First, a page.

Coworkers and friends are all being very supportive. When you don't eat with others, go to lunch, or you are eating a simple meal, people start to notice. Plus, I've been telling people that I work with and friends about the Hunger Challenge. Most feel bad for me and bring me food or offer to make me a meal! But the reality is that if I was on food stamps, most of my friends and coworkers would be too, so they likely wouldn't have much to give. I likely wouldn't have the job that I have, and would be more likely to be working a minimum wage job, if I had a job at all.

Day 2 I spent $4.72 (really $4.22 but I had to account for pretzels, two mini-candy bars and a mini-cupcake that was at a work meeting - in which my coworkers shouted "there's food for you, for free!")

Oatmeal, coffee, sugar & banana $0.81
PB&J and apple $1.23
"free" pretzels, candy & mini-cupcake $0.50
Ramen $0.30
Whole wheat pasta with spinach & sauce, spices/oil, side of zucchini, baby carrots $1.88

$4.72 per day

Friday, September 9, 2011

Pasta sauce for $1 + free jar! Food prices

A person really needs to know which stores have the best deals when shopping with a $4.72 per day budget. This is what I've found in local stores for this week, which may save some the time of going to different stores to find out who has the best prices. I realize that many discount grocers may offer better deals for some of these things, I did the best that I could shopping at 3 different stores in the last couple of days. It took a lot of time! But if you find a better deal on one of these items, please share! I've not listed everything that I've purchased and am eating for the week, but these are the main items!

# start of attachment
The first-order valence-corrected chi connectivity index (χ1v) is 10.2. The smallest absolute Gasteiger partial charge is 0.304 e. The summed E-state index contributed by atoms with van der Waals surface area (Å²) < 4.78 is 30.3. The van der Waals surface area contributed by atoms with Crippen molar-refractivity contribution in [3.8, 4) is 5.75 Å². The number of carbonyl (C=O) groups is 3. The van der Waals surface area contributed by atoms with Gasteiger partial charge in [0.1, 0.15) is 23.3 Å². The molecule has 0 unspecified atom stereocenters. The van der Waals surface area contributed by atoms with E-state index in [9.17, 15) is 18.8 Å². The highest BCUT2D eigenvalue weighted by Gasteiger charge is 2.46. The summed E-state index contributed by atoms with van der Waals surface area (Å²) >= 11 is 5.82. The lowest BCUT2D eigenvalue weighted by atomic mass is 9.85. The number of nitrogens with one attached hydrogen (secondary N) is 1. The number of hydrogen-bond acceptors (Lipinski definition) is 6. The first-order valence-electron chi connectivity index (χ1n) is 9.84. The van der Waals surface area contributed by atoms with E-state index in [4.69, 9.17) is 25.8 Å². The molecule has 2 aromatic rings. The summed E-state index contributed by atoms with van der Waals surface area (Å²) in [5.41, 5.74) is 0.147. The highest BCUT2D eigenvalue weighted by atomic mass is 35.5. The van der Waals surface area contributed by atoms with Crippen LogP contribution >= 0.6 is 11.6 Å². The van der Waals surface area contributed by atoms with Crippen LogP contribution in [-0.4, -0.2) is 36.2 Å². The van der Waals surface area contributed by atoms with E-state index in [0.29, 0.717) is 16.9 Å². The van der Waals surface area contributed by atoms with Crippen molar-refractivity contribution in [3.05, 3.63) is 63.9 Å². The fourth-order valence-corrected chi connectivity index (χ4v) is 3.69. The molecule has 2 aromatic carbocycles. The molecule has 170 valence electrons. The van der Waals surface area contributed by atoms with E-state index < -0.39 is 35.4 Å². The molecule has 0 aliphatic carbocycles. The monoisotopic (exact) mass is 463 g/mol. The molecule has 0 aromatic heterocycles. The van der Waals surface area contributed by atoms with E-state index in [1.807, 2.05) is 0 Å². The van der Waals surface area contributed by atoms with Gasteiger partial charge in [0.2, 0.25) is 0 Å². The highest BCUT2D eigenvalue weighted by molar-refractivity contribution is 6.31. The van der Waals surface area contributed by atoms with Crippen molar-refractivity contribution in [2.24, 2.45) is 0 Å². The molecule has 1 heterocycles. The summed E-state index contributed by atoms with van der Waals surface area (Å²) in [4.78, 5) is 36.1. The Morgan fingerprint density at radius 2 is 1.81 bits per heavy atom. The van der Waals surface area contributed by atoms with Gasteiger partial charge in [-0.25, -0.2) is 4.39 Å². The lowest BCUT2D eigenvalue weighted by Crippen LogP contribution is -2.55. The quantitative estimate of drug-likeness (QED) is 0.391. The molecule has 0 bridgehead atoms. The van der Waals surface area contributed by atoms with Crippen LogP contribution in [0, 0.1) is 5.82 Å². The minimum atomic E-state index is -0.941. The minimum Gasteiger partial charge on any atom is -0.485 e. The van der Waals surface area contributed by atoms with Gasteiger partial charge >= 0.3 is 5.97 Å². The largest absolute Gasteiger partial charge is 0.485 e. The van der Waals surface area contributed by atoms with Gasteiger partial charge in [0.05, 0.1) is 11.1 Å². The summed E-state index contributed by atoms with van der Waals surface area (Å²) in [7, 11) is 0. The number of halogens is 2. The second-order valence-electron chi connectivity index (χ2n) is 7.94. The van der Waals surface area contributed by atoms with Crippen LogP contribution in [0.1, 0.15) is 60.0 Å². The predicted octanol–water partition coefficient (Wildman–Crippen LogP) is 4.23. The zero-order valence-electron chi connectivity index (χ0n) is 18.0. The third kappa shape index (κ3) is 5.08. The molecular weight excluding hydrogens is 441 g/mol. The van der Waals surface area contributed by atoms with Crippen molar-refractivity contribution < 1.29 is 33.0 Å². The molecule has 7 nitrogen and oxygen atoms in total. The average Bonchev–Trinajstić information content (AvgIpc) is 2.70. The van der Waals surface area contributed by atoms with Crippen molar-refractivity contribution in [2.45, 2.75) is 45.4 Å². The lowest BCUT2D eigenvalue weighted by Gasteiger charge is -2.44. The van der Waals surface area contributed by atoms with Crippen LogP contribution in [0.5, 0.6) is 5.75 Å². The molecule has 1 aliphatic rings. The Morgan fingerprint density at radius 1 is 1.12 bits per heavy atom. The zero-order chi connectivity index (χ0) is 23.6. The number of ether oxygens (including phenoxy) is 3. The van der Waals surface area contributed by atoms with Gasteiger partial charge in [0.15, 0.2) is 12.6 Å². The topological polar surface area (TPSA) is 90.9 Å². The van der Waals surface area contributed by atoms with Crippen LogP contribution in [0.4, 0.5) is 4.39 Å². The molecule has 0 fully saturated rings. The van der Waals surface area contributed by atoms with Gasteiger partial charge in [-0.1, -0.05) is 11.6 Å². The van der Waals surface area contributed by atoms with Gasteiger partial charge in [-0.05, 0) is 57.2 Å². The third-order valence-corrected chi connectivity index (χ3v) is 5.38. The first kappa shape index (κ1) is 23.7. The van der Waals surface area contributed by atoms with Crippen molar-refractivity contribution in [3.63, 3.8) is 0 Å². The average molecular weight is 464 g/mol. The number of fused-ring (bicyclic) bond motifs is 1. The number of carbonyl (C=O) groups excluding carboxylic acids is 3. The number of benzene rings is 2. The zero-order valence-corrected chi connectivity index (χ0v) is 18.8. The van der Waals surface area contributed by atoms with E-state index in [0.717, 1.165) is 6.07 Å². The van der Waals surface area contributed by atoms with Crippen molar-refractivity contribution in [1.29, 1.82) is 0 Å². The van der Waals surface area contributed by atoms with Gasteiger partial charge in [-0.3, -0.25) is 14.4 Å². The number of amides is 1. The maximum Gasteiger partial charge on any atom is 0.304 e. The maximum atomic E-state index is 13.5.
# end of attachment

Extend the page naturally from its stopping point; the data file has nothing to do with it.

Whole Wheat Pasta (whole wheat being a splurge for something a bit healthier)
Target (sale): $1.16
Trader Joes: $1.39 (3 oz. more)
Safeway (sale): $1.50

Pasta Sauce
Target (sale): $1 (I purchased 2 jars and received a $1 off coupon i.e. free jar at checkout!)
Trader Joes: $1.79 (3 oz more)
Safeway: $1.74

Bag of 7 Fuji apples
Trader Joes: $2.49

Peanut Butter
Trader Joes: $1.79
Safeway: $2.50

Strawberry Jam
Safeway: $1.99

Black beans (dry)
Safeway: $1.29

Baby lima beans (dry)
Safeway (sale) $0.79

Brown rice
Safeway: $1.79